Last September I visited the town of Matera in Basilicata, Southern Italy. I’ve written about Matera before – it’s polished stone path ways and rock-hewn houses. Most of all I was struck by the generosity and kindness of the people. In the far south of the Italian peninsula Basilicata is isolated from the rest of Italy. During the Fascist years Mussolini used the region as a dumping ground for anyone who didn’t agree with him – writers, politicians, intellectuals. The famous author and doctor Carlo Levi was exiled here. In those days it wasn’t just the remoteness that could kill you, malaria had a good chance too. Levi wrote a memoir about his experiences where he describes eloquently the daily hardships of the people living in the region and the courage, resolution and determination they displayed.
Matera is perched on a rocky outcrop protected by a steep limestone gorge to the east. The town stretches along the hillside blending seamlessly into the rugged, arid landscape. For me Matera is quite beautiful, the cream coloured stone of the buildings almost sparkling in the sun. I’d just walked into a small square with a magnificent church, tourists were milling about. There was a traditional home, one of the sassi, where visitors could see how the locals lived until the 1960s. Now it is a tourist attraction.
A local lady was selling a small selection of paintings of the town. One of them caught my eye. A beautiful rendition of a path leading to the church and the valley beyond. The artist had captured the detail of the houses, staircases, gates, even the wrought iron street lamp in the foreground. The warmth of the stone radiated from the canvas. The painting invited the viewer into the town, to dream of the people who lived there once and how they spent their days. I decided to buy the painting, it had been € 40– but the lady had reduced the price to € 30– to make a sale. She told me that her husband does the paintings and she sells them.
When I got my money out to pay, the lady burst into tears and thanked me again and again for making the purchase. She then insisted that I pose for a photo with her to show to her husband. I smiled and showed off my painting. I shook the lady’s hand and went on my way. I’ve often thought about that encounter. I even discussed it with one of my tour guide friends from nearby. She explained to me, ‘You know life is really tough for people in this region. When we switched from Italian Lire to the Euro it made life much more expensive, it gets harder and harder for people to make ends meet. When you bought that painting you gave that lady some money in her pocket. You demonstrated that you liked the painting and the work of her husband as an artist. You validated that woman’s existence in so many ways.’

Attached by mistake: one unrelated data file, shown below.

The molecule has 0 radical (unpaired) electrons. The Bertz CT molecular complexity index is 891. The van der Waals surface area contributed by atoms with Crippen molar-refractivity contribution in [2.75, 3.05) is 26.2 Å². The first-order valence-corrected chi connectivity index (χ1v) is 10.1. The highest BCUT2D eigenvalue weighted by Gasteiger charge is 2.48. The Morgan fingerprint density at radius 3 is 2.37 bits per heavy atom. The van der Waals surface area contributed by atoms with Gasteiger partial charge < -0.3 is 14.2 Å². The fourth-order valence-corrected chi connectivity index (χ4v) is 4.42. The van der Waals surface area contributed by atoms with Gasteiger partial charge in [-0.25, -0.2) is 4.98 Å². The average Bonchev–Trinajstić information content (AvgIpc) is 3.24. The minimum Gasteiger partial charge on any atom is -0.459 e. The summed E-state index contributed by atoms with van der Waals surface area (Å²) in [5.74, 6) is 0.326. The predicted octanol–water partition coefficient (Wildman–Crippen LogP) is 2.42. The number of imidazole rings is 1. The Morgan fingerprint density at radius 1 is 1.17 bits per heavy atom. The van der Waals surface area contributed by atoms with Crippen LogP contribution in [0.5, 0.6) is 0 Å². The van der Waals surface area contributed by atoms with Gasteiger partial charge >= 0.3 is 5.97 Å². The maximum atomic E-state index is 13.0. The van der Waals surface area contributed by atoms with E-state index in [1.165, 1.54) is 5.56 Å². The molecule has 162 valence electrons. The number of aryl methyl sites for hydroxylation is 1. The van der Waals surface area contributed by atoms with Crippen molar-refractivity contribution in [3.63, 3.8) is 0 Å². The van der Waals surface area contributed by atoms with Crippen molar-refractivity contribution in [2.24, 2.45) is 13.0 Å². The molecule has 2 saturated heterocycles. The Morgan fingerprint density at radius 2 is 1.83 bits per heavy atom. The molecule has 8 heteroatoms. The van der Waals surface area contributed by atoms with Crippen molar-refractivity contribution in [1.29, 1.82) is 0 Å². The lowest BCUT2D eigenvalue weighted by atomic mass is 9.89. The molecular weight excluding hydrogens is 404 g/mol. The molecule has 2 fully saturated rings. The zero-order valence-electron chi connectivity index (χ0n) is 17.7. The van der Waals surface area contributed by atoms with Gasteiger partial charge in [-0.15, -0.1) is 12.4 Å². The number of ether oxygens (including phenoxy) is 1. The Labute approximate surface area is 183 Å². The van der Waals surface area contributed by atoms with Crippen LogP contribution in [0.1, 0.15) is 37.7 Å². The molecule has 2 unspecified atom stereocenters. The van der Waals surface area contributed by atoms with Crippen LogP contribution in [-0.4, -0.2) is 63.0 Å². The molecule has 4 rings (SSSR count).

Every time I look at the painting I think of the woman and the husband I never met. The painting is signed at the bottom and on the reverse. The artist is Guiseppe di Dio, that’s John of God in English. I wonder if my guardian angel was trying to tell me something that day?
The painting in all it’s glory is reproduced below:
 Carlo Levi was exiled to Basilicata in the 1930s. He was opposed to the Fascist ideology of Mussolini. His novel ‘Cristo si e fermato a Eboli’ was published in 1945. The english translation ‘Christ stopped at Eboli’ is published in Penguin Modern Classics, translated by Frances Frenaye (ISBN: 9780141183213).
 The sassi are caves where local people lived, often in a one room dwelling that they shared with the family animals. These cave dwellings were inhabited until the early 1960s.
 The introduction of the Euro currency in 2002 conveniently masked a massive increase in the cost of living throughout Italy. Whilst Italians are masters of making ends meet and living and eating well, it has been a huge struggle for ordinary families ever since. At no time have politicians acknowledged this suffering. The problem extends throughout Italy, France, Spain, Portugal and Greece.
For a short video on Matera click on UNESCO world heritage site (Matera)